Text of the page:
Questions of Balance for SIAM Programs

April 11, 2007

Talk of the Society
James Crowley

It's the time of year when the U.S. National Academies (Sciences and Engin-eering) release the names of newly elected members. NAE, which goes first, added 64 members this year. Among them are several active members of the SIAM community, including P.R. Kumar, a professor in the Department of Electrical and Computer Engineering at the University of Illinois, Urbana–Champaign; Éva Tardos, a professor of computer science at Cornell University; and Lloyd N. (Nick) Trefethen, a professor of numerical analysis at Oxford Univer-sity. Each of the three is a member of SIAM. Tardos, the editor-in-chief of SIAM Journal on Computing, received the Dantzig Prize at the 2006 annual meeting. Trefethen, whose extraresearch contributions to the community often take written form, including articles for this publication, is currently a member of the SIAM Board of Trustees. Kumar, whose current work is in control of wireless and sensor networks, gave an invited talk on the subject at a SIAM annual meeting a few years ago.

Others on the list with ties to SIAM include Leroy Hood, president of the Institute for Systems Biology, and John Tsitsiklis, a professor of electrical engineering and computer science at MIT. Hood was an invited speaker at this year's SIAM Conference on CS&E. (I confess to a failure to grasp what systems biology really is until I heard his talk.) Papers by Tsitsiklis, whose research is in the theory and application of optimization in dynamic and distributed systems, appear in SIAM journals (as it happens, his work is also mentioned in Barry Cipra's article).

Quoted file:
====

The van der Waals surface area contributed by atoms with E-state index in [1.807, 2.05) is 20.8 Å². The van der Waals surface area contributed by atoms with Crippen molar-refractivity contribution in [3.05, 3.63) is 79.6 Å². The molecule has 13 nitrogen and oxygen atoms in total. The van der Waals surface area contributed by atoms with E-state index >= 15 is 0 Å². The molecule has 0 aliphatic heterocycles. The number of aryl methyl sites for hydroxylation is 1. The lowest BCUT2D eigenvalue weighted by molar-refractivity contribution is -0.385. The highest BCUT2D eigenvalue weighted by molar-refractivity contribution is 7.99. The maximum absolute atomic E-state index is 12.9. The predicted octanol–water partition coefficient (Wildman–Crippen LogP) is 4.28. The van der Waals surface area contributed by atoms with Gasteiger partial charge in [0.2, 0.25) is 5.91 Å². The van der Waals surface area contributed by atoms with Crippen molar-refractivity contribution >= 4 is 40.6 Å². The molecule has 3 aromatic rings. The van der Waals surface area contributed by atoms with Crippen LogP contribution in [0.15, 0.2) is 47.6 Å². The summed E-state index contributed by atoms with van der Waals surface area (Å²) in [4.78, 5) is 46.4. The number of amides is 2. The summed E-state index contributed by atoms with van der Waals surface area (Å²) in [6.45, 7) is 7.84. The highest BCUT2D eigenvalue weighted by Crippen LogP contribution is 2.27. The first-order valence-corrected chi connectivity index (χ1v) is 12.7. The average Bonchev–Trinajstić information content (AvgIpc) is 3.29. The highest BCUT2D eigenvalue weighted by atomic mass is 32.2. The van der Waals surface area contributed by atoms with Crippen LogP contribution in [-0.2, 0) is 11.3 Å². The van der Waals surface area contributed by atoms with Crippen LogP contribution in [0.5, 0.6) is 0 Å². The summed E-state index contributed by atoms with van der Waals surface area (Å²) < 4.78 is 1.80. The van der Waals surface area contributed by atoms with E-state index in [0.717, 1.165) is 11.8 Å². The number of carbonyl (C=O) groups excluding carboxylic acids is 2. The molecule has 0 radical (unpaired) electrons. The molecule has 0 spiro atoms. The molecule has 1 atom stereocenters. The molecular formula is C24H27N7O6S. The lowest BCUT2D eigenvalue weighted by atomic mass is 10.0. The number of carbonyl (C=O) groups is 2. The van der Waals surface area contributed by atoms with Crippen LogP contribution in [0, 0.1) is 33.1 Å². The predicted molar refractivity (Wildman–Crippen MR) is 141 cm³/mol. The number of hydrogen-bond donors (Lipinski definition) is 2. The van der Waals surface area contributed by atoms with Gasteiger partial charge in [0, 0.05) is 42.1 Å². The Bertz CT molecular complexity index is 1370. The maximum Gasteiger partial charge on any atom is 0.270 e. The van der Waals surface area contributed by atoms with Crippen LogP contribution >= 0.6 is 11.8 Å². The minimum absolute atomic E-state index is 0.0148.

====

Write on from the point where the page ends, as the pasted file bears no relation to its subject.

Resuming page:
We bring this news to the attention of readers mainly, of course, to offer congratulations to the newly elected members. It is indeed an honor to be selected and to join the other members of our community who are NAE members. But there is another reason as well.

The new members of NAE mentioned here are representative of SIAM in that they come from widely ranging departments: computer science, electrical engineering, numerical analysis, and biosciences. This being NAE, it's perhaps not surprising that no one is from a mathematics or applied mathematics department (each of which, of course, is the home of many SIAM members). The point is that the SIAM membership is highly diverse, with people from engineering disciplines, physics, biology, chemistry, as well as the mathematical sciences, computer science, compuational science. . . . This diversity is at the same time a strength and a challenge for SIAM.

The challenges arise---especially in the context of SIAM publications---in finding a good balance between mathematical/computational methods and applications in a wide range of domain sciences. Many in the SIAM community work as part of multidisciplinary teams, and papers describing their work often appear in publications in all the disciplines. We want good papers for our journals, with the emphasis on new computational methods, and algorithmic and modeling advances, but in the context of the scientific or engineering problem that has been solved. The SIAM Journals Subcommittee is now considering that goal and how we can best achieve it. I anticipate (and will report on) further discussions and debate on this issue in the SIAM Council and Board of Trustees.

Similar questions arise when it comes to structuring conferences in, say, computational science and engineering. Organizing committees work to attract sessions that include participants from application domains and to develop programs that promote interdisciplinary communication. At issue is whether SIAM should move toward a more structured approach in seeking to better promote multidisciplinary activities.

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By providing easy access to information, the Web is clearly facilitating the exchange of information across disciplinary boundaries. SIAM's approach to electronic publication has been to make the journals available to subscribing research institutions through campus-wide access via IP address. Like many other scientific societies, we have also been pursuing consortium arrangements---multi-institution subscriptions---for electronic access. Many of these consortia are in developing countries.